TPCI-vaccine-passport_graph

Source: Ipsos – World Economic Forum

Further, only 1% of people in low-income countries have received at least one dose of COVID-19 vaccine. That’s why countries like India have said that vaccine passports would be discriminatory to people in the developing world since such countries have so far been able to vaccinate a far smaller share of its population than the wealthier countries. Dr Harsh Vardhan, the Union Health Minister, cited the example of the US, where at least 40%-plus proportion of the eligible population has received full vaccination against India, where just over 3% people have got both their doses. He pointed out at the recent G7 Summit:

Considering the fact of the lower levels of vaccination of the population in developing countries in contrast to the developed countries and given the still-unaddressed issues related to equitable and affordable access, supply and distribution of safe and effective vaccines, India would propose that the implementation of a vaccine passport will be hugely discriminatory and disadvantageous to the developing countries.

Finally, the WHO has also not supported this idea. In addition to it being skeptical about the efficacy of vaccines and preferential vaccination of travellers resulting in inadequate supplies of vaccines for priority populations considered at high risk, it has expressed concern that vaccine passports may prompt people to assume exemption from masking and social distancing.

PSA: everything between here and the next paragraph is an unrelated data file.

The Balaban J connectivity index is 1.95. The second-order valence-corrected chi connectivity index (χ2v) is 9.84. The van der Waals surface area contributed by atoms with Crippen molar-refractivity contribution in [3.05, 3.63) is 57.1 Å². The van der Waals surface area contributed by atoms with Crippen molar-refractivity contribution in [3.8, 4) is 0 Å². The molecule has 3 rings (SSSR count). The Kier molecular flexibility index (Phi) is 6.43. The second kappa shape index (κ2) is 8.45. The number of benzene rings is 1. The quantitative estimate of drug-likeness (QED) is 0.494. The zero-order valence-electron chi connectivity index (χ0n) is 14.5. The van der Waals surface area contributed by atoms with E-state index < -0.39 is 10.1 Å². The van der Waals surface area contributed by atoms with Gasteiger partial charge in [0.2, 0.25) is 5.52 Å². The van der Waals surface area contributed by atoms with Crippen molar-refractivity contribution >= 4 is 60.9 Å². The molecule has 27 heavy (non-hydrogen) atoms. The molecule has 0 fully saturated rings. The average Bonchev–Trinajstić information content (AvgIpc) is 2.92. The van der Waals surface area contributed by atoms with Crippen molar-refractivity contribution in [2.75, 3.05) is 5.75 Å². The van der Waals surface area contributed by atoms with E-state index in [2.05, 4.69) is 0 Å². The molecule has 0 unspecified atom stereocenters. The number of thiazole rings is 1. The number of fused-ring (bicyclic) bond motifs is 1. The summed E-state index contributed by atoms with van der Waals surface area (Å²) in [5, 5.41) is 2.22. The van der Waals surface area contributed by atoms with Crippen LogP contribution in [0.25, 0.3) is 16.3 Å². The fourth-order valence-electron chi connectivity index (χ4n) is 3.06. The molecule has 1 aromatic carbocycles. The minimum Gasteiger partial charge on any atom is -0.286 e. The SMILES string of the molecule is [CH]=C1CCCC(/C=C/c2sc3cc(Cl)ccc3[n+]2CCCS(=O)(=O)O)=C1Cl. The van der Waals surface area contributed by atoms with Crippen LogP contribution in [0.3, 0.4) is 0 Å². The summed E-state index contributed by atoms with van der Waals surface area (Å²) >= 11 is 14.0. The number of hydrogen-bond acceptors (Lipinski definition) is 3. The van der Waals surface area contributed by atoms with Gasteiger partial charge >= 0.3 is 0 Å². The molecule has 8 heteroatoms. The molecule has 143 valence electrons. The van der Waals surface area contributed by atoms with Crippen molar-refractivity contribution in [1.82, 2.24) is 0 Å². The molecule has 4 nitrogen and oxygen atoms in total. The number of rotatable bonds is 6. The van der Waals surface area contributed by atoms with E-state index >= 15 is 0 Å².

The way forward

While vaccine passports may not be a worldwide phenomenon all over the globe, they may become popular across a significant number of countries. Therefore, proper care must be taken to ensure that concerns related to data privacy are addressed by the concerned authorities. One useful solution could be to create rules and impactful penalties for those organizations which misuse vaccination data that belongs to our citizens. Another one could be that data sharing should be legally backed.

In addition, some other measures could be explored in case of the absence of vaccination. Fenil Bhayani, MD, 99DESTINATIONS, opines that governments could explore marketing and promoting their states aggressively, roping in celebrities to endorse the states, attracting people for “wellness tourism”, easing travel curbs, coming up with travel vouchers and promoting touchless travel. Further, Jyoti Mayal, President, Travel Agents Association of India, suggests:

Vaccine passports can be a great way to boost the confidence of travellers. However, in the absence of vaccine passports, travellers can have RT PCR tests prior to boarding the flight and after reaching their destination.

Lastly, in order to ensure global vaccine equity, efforts must be made to ramp up production of vaccines by collaborating with foreign companies and the governments must reduce regulatory procedures in order to enhance the production and distribution of vaccines. Countries may consider declaring vaccines as public goods to ensure maximum reach of vaccination programmes, as profit maximisation should be the last thing on our minds at this juncture.